When your family is craving soft pretzels but you can’t bring yourself to bake a batch from scratch, don't hesitate to reach for the frozen variety. Store-bought frozen pretzels are precooked and ready to go, so cooking time is minimal in the conventional oven or microwave. All it takes is a little bit of thawing time and some patience. Before you know it, you will all be biting into a piece of doughy heaven.
In the Oven
Place the frozen pretzels on a baking sheet to thaw. Arrange the pretzels so that they lie flat on the baking sheet without touching. Thawing is complete when the pretzels are soft to the touch.
Preheat your oven to 350 degrees Fahrenheit. If you have an oven that tends to run hotter or cooler than average, turn the temperature up or down a few degrees.
Fill a cup with room temperature water. Dip your clean fingers in the water and sprinkle just enough water over the tops of the thawed pretzels to moisten.
Slide the tray into the oven and bake the pretzels until they are golden brown. Depending on the oven temperature, it may take anywhere from three to eight minutes before the pretzels bake to perfection.
Slip on a pair of oven mitts and remove the tray of pretzels after baking. Lay the tray on a heat-resistant surface and allow the pretzels to cool until they are just warm to the touch.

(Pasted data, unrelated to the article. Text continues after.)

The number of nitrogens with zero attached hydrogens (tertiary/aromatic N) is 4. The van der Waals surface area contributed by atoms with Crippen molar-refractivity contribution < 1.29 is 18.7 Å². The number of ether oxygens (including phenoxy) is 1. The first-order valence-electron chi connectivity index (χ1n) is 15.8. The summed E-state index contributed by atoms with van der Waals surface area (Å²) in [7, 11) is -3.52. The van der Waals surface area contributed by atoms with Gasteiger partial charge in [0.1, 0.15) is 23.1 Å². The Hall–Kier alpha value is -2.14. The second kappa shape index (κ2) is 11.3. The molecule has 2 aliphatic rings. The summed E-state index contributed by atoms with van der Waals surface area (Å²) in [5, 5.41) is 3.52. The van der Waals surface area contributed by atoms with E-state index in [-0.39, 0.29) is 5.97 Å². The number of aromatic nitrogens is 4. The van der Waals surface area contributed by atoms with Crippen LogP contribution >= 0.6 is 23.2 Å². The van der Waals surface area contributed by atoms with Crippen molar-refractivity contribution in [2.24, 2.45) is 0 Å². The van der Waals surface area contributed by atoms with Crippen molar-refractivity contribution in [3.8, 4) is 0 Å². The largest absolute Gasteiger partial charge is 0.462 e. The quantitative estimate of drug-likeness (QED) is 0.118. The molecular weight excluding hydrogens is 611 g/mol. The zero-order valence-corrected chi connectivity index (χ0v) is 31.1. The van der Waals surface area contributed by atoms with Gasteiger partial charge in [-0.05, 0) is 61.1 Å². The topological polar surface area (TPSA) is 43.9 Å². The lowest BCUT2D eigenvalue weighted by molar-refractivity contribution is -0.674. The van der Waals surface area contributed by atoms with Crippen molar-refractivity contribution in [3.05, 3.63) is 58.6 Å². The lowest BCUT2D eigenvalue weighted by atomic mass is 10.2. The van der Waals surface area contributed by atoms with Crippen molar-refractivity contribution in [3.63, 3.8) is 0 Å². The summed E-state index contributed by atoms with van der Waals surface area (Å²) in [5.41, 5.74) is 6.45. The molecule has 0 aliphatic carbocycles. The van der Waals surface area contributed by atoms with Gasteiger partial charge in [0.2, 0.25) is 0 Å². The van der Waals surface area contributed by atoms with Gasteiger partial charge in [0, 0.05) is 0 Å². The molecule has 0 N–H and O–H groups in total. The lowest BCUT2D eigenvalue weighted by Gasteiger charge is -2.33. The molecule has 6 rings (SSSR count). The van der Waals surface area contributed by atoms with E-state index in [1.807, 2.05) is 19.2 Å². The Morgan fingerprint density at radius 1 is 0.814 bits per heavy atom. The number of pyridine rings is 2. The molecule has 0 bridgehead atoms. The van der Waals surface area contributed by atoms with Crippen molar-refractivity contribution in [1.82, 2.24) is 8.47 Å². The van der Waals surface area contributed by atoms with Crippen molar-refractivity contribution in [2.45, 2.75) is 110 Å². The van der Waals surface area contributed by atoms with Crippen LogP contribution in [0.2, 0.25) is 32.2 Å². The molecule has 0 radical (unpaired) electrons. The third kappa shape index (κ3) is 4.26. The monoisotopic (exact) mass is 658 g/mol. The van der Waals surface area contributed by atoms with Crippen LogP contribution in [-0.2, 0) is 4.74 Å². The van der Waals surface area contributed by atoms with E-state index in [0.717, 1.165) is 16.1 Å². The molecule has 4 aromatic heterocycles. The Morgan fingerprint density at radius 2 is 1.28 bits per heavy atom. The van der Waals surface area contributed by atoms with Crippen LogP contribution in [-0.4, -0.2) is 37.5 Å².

Place one pretzel on a microwave-safe plate. Thaw the frozen pretzel until it feels soft to the touch.
Fill a cup with room temperature water. Dip your clean fingers into the water and sprinkle just enough onto the pretzels to moisten.
Slide the plate into the microwave and set the temperature to high. If you find that the temperature of your microwave tends to run hotter than average, set the heat to medium.
Allow the pretzel to bake in the microwave for approximately 10 to 15 seconds. Check the pretzel after the 15 seconds. If it feels warm to the touch, baking is complete. If not, bake the pretzel for 10 more seconds. Continue checking every 10 seconds until the pretzel is to your liking.
Jonae Fredericks started writing in 2007. She also has a background as a licensed cosmetologist and certified skin-care specialist. Jonae Fredericks is a certified paraeducator, presently working in the public education system.